Update: since we published this story last night, it has caused quite a stir. The Law Society Gazette called to ask about our source and the Ministry of Justice subsequently confirmed that the fees will indeed increase on Monday, ‘subject to parliamentary approval’: a curious phrase, which at such a late stage, cannot mean more than a rubber-stamping exercise. I was quoted in their report, and Resolution has since condemned the increase as well. Meanwhile my Twitter mentions have filled with supportive comments from concerned lawyers angry at the implications and at the way the government seems to have tried to sneak this scandalous rise in under the radar.
The news today has been dominated by Chancellor George Osborne’s latest budget. It proved, of course, to be the unusual unappetising menu of tax hikes and spending cuts, as the government ploughs on with the bleak austerity agenda it has pursued so single-mindedly since 2010. Despite all their slash-and-burn efforts, of course, the much discussed national deficit has risen dramatically since then.
Some economists argue that the correct approach to national debt is to keep the money flowing and encourage growth through spending, not tie yourself up in knots trying to balance the books like an anxious street corner shopkeeper. But that is a discussion for another day. What really caught my eye today was a quiet announcement in the company inbox from one of our secretaries.
She had been notified by East Midlands Divorce Unit – one of the 11 recently centralised divorce courts across the country. It declared that from next week (21st March), the fee charged by divorce courts will increase by a steep 34 per cent, from £410 to £550. Every couple going through a divorce will have to pay this fee, even those who settle their differences through mediation.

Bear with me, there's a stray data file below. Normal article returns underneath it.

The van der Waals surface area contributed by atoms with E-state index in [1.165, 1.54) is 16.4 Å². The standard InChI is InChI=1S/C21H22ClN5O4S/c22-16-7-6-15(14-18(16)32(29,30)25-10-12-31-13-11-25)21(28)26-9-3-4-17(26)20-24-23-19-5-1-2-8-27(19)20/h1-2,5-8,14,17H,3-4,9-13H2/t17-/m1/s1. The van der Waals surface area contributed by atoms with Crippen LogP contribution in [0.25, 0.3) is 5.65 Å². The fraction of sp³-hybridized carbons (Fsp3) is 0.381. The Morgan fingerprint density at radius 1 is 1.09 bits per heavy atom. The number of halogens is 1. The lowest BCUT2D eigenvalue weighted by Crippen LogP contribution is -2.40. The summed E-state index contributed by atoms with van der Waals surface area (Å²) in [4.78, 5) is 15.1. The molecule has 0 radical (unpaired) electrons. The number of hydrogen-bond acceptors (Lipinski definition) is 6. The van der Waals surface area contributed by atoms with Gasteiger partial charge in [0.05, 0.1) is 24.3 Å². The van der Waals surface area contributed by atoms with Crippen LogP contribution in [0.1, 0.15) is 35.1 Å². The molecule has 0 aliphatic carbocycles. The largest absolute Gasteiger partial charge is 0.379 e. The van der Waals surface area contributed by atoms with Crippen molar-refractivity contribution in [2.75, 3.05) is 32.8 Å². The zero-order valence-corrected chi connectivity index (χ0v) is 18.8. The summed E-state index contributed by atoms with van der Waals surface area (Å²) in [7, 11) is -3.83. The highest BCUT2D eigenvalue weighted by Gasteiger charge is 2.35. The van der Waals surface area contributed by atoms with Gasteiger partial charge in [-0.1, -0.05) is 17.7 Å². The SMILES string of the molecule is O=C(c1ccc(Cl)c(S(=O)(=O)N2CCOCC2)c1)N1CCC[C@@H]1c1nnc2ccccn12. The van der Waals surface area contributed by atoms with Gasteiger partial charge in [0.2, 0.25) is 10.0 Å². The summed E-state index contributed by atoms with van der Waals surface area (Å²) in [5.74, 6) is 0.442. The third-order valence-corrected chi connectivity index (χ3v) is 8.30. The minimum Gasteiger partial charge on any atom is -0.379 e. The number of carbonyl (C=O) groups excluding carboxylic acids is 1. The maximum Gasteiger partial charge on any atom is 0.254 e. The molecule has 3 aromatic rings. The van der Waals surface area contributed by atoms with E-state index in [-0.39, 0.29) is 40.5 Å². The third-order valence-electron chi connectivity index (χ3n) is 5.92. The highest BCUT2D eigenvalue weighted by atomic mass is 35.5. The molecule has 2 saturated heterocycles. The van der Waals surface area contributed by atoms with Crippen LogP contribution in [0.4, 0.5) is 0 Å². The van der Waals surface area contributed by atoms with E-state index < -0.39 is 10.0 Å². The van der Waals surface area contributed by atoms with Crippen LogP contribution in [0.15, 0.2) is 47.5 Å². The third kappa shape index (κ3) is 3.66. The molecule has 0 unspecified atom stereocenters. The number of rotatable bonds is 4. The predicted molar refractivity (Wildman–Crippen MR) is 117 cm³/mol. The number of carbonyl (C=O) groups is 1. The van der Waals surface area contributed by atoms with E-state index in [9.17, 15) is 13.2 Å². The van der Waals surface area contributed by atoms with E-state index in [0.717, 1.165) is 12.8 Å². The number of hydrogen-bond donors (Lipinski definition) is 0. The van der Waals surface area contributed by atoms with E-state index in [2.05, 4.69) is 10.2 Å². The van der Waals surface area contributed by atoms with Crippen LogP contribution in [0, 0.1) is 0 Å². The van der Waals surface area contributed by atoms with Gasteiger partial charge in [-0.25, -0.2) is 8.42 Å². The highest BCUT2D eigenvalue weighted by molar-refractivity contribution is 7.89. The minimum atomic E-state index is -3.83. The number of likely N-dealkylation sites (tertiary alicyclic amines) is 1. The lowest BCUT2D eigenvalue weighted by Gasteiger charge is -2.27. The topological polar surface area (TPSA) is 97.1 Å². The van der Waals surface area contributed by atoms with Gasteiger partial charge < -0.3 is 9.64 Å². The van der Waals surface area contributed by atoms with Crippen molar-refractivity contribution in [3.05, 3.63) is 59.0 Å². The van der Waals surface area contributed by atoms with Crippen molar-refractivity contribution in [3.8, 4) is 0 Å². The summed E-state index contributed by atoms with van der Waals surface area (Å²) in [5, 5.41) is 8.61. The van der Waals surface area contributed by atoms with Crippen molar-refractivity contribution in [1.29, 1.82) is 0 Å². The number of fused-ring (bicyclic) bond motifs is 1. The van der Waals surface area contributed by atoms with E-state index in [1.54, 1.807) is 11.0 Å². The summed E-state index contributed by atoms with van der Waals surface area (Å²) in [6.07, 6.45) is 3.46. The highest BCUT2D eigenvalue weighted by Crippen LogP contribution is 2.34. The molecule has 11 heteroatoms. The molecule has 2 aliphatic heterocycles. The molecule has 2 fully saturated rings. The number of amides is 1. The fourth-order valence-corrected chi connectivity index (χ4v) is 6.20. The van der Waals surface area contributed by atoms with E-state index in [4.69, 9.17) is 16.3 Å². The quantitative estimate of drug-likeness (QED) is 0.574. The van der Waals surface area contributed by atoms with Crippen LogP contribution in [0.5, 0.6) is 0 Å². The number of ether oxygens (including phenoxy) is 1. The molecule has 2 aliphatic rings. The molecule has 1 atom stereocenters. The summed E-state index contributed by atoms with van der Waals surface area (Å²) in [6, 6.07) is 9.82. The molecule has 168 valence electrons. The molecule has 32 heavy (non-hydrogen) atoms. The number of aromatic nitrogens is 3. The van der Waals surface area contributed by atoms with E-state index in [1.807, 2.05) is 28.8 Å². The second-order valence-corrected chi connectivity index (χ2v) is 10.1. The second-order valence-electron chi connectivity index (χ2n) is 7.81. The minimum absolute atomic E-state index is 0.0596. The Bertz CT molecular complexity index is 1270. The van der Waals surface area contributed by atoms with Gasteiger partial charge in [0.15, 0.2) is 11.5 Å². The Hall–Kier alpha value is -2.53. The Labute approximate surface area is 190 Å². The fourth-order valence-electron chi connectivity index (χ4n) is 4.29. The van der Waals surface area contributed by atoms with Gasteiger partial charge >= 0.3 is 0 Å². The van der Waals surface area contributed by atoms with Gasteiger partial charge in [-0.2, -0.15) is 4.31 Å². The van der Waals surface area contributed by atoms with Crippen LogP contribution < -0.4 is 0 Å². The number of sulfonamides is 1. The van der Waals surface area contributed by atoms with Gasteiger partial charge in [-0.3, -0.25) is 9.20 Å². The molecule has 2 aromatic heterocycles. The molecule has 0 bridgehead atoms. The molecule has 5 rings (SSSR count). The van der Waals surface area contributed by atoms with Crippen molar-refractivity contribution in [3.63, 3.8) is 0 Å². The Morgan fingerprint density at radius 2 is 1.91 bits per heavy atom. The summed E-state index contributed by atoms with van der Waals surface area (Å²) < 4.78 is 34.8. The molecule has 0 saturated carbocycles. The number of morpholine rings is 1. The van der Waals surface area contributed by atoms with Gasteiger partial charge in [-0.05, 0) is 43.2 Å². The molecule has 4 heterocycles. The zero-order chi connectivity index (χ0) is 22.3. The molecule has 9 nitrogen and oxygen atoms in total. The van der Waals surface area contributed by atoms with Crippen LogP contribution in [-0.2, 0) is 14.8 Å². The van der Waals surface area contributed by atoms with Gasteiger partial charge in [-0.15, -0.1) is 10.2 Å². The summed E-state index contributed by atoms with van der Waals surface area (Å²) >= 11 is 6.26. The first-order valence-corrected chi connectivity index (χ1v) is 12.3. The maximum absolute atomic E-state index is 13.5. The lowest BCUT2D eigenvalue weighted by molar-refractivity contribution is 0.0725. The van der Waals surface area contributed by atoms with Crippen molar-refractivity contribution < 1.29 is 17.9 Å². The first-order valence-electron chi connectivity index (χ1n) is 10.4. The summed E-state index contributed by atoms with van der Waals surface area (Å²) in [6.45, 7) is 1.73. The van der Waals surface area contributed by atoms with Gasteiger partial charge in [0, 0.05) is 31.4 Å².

The news is not a complete bolt from the blue: plans to hike up the fees have been in the pipeline for some time, causing considerable concern amongst both lawyers and judges. In December, family law organisation Resolution urged MPs to abandon the idea, and senior judges have twice gone on the record with similar remarks.
In October, the Judicial Executive Board said an increase would lead to a sharp drop in on the number of people who could access the court system, adding that there was “something unappetising about the state making a growing profit on a legal necessity and a source of unhappiness for many people”.
A month later, they were at it again, with Master of the Rolls Lord Dyson talking about the “real dangers” presented by such a sharp increase.
Quite. But predictably the government has ploughed on regardless and now the increase is almost here. The bottom line is all that matters it seems.
So from next week, the government will be generating almost £300 in profit from every divorce: the actual administrative cost of divorce is just £270. This is, from any perspective, a pretty outrageous imposition on a captive audience who will have little choice but to pay up – effectively a ‘misery tax’.
In my view, a far fairer and more reasonable approach would be tiered pricing – smaller, more graduated fees payable according to the course of the divorce in question. Why should those who manage to resolve their differences through mediation pay the same as those who push on to a far more expensive courtroom? Of course, that would require administration and organisation: it far easier, it would appear, to just impose a blunt instrument with which to whack every divorcing couple around the head.
The government seems determined to continue its steady demolition of the legal system.